Posset-pots were most commonly used in the second half of the 17th century but their use gradually died out in the 18th century as punch became a more popular beverage. Dated posset-pots are rare and this one is amongst only a few recorded examples dating from the 1650s or earlier. This posset-pot is typical of those produced during the Interregnum, when they were often sparsely decorated or left in the white. A blue and white example in the Fitzwilliam Museum with the early date of 1631 is illustrated by Louis Lipski and Michael Archer, Dated English Delftware, London, 1984, p. 200, no. 886 where the authors note that 'The earliest posset pots have straight sides, but by 1650 rounded sides are found as frequently, sometimes with a low foot.' An example with a crowned cartouche, initials KG and the date 1651 is illustrated Michael Archer, Delftware in the Fitzwilliam Museum, London, 2013, p. 198, D.14. By the 1670s they became more elaborate in form, some with curled terminals, feet in the shape of birds and high covers with decorative scrolls or crowns. Anthony Ray discusses a very similar posset-pot in the Ashmolean Museum which bears the date 1653 and the initials EM, which he attributes to Southwark (Pickleherring Quay or Montague Close). The present example shares the squat form of the Ashmolean posset-pot and is painted by a similar hand, though interestingly it has the additional ornamentation of a 'pipe-smoking man' motif at the base of the spout, a style of decoration that is also seen on the cartouches of apothecary wares.1 A posset-pot from the Lipski collection decorated with a similar cartouche, inscribed ME and dated 1661 was sold by Sotheby's in London on 10 March 1981, lot 8. Another example, inscribed and dated 1651 and with the arms of the Worshipful Company of Leathersellers was sold in these Rooms on 24 February 2003, lot 1.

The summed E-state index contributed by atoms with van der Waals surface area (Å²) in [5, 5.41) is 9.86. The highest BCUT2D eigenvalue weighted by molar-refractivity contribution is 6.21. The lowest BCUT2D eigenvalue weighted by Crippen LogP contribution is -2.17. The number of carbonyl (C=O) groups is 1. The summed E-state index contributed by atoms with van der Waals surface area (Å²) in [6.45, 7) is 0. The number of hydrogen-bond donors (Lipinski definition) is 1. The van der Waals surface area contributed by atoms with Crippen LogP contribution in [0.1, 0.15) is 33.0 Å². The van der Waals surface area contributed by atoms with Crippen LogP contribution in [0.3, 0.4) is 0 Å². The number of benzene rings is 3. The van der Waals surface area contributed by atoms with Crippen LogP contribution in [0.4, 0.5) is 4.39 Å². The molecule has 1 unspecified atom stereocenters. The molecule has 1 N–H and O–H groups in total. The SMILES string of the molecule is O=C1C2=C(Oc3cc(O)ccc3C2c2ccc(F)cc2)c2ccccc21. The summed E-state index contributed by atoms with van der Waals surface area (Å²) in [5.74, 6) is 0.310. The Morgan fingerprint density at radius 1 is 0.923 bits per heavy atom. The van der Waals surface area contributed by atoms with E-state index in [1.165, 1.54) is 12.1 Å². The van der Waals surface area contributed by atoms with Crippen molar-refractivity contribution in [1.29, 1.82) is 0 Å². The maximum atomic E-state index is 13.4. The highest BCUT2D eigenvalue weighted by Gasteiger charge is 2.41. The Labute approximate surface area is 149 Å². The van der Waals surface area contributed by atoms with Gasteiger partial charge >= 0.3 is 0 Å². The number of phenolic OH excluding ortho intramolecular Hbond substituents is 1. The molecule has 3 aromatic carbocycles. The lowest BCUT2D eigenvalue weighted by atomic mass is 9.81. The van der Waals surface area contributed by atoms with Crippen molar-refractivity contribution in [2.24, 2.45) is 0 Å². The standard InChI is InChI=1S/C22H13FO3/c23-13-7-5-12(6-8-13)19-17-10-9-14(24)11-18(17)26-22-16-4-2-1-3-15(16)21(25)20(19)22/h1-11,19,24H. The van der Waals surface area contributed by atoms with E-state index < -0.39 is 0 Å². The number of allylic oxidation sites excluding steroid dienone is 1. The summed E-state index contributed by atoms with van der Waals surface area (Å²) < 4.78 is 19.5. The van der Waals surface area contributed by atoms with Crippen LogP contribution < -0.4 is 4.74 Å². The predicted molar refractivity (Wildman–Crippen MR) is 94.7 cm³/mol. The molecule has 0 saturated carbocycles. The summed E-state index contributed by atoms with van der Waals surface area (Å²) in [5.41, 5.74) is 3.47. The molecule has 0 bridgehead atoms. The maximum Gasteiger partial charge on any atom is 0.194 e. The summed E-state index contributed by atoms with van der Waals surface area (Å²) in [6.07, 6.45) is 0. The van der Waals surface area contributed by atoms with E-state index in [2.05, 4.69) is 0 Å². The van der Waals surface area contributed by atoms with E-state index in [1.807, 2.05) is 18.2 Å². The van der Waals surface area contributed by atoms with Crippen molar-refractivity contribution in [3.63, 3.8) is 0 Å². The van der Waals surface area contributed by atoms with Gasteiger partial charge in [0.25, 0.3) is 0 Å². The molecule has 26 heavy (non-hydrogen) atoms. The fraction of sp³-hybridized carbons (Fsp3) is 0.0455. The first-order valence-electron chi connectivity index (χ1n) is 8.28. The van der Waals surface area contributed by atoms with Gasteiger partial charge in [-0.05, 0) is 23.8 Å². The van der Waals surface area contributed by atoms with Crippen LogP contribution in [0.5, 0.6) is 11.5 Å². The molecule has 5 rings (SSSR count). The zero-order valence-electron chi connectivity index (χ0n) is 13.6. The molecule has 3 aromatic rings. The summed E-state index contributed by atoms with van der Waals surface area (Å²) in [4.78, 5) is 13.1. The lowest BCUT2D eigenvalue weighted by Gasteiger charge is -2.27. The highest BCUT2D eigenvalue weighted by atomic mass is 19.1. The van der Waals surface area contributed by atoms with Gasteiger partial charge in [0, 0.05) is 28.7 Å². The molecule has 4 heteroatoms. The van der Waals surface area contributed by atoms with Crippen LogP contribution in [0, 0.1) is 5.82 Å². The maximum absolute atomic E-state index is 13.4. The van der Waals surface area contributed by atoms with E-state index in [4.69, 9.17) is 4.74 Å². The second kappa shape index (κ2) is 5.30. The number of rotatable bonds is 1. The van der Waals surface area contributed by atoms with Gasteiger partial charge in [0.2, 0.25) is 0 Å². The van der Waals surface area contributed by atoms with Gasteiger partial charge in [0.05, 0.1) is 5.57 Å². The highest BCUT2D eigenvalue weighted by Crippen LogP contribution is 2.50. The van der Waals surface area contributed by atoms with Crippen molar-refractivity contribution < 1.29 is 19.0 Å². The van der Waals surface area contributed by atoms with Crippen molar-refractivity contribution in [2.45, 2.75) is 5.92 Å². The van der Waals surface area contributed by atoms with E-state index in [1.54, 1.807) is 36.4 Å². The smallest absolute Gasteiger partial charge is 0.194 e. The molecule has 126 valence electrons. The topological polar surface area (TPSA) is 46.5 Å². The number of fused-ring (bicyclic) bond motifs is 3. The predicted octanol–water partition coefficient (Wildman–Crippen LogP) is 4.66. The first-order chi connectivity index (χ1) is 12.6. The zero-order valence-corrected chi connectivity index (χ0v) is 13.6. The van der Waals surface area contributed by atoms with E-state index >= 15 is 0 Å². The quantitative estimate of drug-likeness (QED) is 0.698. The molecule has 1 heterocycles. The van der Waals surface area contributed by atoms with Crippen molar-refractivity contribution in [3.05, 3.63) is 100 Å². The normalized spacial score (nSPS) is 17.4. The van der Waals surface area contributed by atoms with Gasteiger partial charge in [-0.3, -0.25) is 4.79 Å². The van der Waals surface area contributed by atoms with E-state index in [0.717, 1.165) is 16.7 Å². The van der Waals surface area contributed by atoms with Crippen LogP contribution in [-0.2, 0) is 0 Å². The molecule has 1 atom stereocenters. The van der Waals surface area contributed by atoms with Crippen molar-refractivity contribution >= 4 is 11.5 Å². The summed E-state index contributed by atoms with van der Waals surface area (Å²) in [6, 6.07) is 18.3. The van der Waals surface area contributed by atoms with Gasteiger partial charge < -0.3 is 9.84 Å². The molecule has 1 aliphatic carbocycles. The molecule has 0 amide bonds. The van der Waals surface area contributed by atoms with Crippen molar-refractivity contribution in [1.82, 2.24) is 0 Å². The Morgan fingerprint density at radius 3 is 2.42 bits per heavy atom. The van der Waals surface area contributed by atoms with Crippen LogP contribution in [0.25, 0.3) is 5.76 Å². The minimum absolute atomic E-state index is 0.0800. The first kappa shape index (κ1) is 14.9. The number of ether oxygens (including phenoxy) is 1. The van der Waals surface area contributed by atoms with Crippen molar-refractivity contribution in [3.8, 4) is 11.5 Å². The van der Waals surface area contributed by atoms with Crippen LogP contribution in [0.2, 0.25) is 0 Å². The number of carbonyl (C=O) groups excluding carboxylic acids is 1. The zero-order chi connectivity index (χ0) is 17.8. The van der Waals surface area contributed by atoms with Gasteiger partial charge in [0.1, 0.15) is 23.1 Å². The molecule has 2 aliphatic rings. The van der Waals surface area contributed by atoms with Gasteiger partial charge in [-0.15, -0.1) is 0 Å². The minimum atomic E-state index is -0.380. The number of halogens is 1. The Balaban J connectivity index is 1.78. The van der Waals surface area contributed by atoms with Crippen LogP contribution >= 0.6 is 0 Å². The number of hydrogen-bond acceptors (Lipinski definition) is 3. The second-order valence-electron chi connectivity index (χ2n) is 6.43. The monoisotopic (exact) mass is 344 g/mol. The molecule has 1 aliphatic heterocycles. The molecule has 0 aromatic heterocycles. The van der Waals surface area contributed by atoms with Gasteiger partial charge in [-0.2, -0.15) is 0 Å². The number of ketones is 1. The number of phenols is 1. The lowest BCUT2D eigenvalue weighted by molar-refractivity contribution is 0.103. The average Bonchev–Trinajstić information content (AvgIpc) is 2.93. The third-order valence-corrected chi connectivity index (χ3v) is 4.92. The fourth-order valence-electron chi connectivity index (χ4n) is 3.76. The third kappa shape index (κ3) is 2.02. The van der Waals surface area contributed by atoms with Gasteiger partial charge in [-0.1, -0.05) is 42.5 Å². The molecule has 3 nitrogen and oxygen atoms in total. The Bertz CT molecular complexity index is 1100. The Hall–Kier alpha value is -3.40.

1. See Anthony Ray, English Delftware Pottery in the Robert Hall Warren Collection, Ashmolean Museum, Oxford, London, 1968, pp.10-11, cat. no. 2.